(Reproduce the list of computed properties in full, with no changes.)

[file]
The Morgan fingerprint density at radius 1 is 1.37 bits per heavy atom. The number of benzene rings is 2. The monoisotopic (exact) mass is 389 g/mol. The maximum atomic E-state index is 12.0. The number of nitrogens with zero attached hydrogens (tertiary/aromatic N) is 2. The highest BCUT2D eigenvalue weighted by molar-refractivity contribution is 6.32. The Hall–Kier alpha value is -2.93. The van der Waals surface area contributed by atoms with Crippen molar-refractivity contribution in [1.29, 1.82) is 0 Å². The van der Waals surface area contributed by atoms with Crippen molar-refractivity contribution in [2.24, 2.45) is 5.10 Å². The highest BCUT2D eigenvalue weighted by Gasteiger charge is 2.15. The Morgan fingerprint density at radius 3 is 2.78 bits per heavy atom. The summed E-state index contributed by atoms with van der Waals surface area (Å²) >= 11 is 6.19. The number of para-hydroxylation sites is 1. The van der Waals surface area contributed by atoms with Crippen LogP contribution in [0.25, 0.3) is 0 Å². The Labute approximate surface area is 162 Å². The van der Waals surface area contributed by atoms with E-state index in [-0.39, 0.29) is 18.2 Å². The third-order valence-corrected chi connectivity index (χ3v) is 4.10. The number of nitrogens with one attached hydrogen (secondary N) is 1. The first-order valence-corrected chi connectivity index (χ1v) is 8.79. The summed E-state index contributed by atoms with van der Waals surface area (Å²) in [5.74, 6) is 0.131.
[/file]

The Morgan fingerprint density at radius 1 is 1.37 bits per heavy atom. The number of benzene rings is 2. The monoisotopic (exact) mass is 389 g/mol. The maximum atomic E-state index is 12.0. The number of nitrogens with zero attached hydrogens (tertiary/aromatic N) is 2. The highest BCUT2D eigenvalue weighted by molar-refractivity contribution is 6.32. The Hall–Kier alpha value is -2.93. The van der Waals surface area contributed by atoms with Crippen molar-refractivity contribution in [1.29, 1.82) is 0 Å². The van der Waals surface area contributed by atoms with Crippen molar-refractivity contribution in [2.24, 2.45) is 5.10 Å². The highest BCUT2D eigenvalue weighted by Gasteiger charge is 2.15. The Morgan fingerprint density at radius 3 is 2.78 bits per heavy atom. The summed E-state index contributed by atoms with van der Waals surface area (Å²) >= 11 is 6.19. The number of para-hydroxylation sites is 1. The van der Waals surface area contributed by atoms with Crippen LogP contribution in [0.25, 0.3) is 0 Å². The Labute approximate surface area is 162 Å². The van der Waals surface area contributed by atoms with E-state index in [-0.39, 0.29) is 18.2 Å². The third-order valence-corrected chi connectivity index (χ3v) is 4.10. The number of nitrogens with one attached hydrogen (secondary N) is 1. The first-order valence-corrected chi connectivity index (χ1v) is 8.79. The summed E-state index contributed by atoms with van der Waals surface area (Å²) in [5.74, 6) is 0.131.